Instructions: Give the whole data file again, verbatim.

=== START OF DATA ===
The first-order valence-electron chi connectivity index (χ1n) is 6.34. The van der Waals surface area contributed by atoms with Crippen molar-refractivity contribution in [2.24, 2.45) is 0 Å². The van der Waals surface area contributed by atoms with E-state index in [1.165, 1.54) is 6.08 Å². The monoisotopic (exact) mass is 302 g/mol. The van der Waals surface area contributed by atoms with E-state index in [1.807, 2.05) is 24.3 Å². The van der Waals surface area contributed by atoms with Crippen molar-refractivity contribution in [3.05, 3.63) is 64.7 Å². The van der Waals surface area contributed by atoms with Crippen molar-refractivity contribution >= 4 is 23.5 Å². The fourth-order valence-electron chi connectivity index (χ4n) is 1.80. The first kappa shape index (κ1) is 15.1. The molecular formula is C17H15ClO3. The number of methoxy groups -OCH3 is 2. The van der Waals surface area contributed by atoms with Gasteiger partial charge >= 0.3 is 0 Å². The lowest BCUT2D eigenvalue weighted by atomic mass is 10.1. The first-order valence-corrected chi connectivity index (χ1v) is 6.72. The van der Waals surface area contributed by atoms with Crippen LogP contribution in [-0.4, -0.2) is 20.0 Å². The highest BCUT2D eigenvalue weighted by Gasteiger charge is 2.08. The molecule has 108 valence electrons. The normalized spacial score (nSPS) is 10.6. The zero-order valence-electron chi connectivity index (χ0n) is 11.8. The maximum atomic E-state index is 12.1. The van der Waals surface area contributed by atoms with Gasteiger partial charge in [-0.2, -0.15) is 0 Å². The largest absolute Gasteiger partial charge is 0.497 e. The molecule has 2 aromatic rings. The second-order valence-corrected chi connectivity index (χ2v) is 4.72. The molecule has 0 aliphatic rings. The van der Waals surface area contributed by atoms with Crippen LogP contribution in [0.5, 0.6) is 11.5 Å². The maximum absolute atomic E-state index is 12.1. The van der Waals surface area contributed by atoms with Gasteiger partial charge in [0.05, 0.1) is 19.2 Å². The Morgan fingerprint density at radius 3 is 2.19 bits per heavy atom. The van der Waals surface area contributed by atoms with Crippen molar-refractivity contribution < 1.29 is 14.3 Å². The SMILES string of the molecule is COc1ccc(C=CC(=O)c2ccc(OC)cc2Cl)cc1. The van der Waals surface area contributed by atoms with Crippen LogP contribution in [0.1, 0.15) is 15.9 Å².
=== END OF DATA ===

The first-order valence-electron chi connectivity index (χ1n) is 6.34. The van der Waals surface area contributed by atoms with Crippen molar-refractivity contribution in [2.24, 2.45) is 0 Å². The van der Waals surface area contributed by atoms with E-state index in [1.165, 1.54) is 6.08 Å². The monoisotopic (exact) mass is 302 g/mol. The van der Waals surface area contributed by atoms with E-state index in [1.807, 2.05) is 24.3 Å². The van der Waals surface area contributed by atoms with Crippen molar-refractivity contribution in [3.05, 3.63) is 64.7 Å². The van der Waals surface area contributed by atoms with Crippen molar-refractivity contribution >= 4 is 23.5 Å². The fourth-order valence-electron chi connectivity index (χ4n) is 1.80. The first kappa shape index (κ1) is 15.1. The molecular formula is C17H15ClO3. The number of methoxy groups -OCH3 is 2. The van der Waals surface area contributed by atoms with Gasteiger partial charge >= 0.3 is 0 Å². The lowest BCUT2D eigenvalue weighted by atomic mass is 10.1. The first-order valence-corrected chi connectivity index (χ1v) is 6.72. The van der Waals surface area contributed by atoms with Crippen LogP contribution in [-0.4, -0.2) is 20.0 Å². The highest BCUT2D eigenvalue weighted by Gasteiger charge is 2.08. The molecule has 108 valence electrons. The normalized spacial score (nSPS) is 10.6. The zero-order valence-electron chi connectivity index (χ0n) is 11.8. The maximum atomic E-state index is 12.1. The van der Waals surface area contributed by atoms with Gasteiger partial charge in [-0.2, -0.15) is 0 Å². The largest absolute Gasteiger partial charge is 0.497 e. The molecule has 2 aromatic rings. The second-order valence-corrected chi connectivity index (χ2v) is 4.72. The molecule has 0 aliphatic rings. The van der Waals surface area contributed by atoms with Crippen LogP contribution in [0.5, 0.6) is 11.5 Å². The maximum absolute atomic E-state index is 12.1. The van der Waals surface area contributed by atoms with Gasteiger partial charge in [0.05, 0.1) is 19.2 Å². The Morgan fingerprint density at radius 3 is 2.19 bits per heavy atom. The van der Waals surface area contributed by atoms with Crippen molar-refractivity contribution < 1.29 is 14.3 Å². The SMILES string of the molecule is COc1ccc(C=CC(=O)c2ccc(OC)cc2Cl)cc1. The van der Waals surface area contributed by atoms with Crippen LogP contribution in [0.1, 0.15) is 15.9 Å².